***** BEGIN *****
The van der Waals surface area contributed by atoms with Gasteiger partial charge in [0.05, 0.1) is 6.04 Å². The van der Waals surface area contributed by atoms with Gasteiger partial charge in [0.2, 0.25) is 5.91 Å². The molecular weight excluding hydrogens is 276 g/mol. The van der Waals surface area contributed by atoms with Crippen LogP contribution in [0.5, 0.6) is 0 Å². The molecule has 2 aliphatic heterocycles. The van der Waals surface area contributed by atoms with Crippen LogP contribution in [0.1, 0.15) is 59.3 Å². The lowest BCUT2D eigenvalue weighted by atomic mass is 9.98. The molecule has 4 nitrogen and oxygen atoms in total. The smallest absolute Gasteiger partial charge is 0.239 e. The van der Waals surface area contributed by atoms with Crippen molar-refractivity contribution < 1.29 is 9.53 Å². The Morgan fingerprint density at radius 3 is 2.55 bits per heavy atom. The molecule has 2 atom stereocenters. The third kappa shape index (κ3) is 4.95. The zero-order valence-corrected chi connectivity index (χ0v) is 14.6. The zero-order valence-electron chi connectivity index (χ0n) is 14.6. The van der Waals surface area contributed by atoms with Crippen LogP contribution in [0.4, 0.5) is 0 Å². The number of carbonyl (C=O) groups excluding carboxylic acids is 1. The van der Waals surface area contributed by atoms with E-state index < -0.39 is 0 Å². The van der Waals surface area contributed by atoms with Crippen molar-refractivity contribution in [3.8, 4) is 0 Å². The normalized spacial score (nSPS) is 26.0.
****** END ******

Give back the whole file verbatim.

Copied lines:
The van der Waals surface area contributed by atoms with Gasteiger partial charge in [0.05, 0.1) is 6.04 Å². The van der Waals surface area contributed by atoms with Gasteiger partial charge in [0.2, 0.25) is 5.91 Å². The molecular weight excluding hydrogens is 276 g/mol. The van der Waals surface area contributed by atoms with Crippen LogP contribution in [0.5, 0.6) is 0 Å². The molecule has 2 aliphatic heterocycles. The van der Waals surface area contributed by atoms with Crippen LogP contribution in [0.1, 0.15) is 59.3 Å². The lowest BCUT2D eigenvalue weighted by atomic mass is 9.98. The molecule has 4 nitrogen and oxygen atoms in total. The smallest absolute Gasteiger partial charge is 0.239 e. The van der Waals surface area contributed by atoms with Crippen molar-refractivity contribution < 1.29 is 9.53 Å². The Morgan fingerprint density at radius 3 is 2.55 bits per heavy atom. The molecule has 2 atom stereocenters. The third kappa shape index (κ3) is 4.95. The zero-order valence-corrected chi connectivity index (χ0v) is 14.6. The zero-order valence-electron chi connectivity index (χ0n) is 14.6. The van der Waals surface area contributed by atoms with Crippen LogP contribution in [0.4, 0.5) is 0 Å². The number of carbonyl (C=O) groups excluding carboxylic acids is 1. The van der Waals surface area contributed by atoms with E-state index < -0.39 is 0 Å². The van der Waals surface area contributed by atoms with Crippen molar-refractivity contribution in [3.8, 4) is 0 Å². The normalized spacial score (nSPS) is 26.0.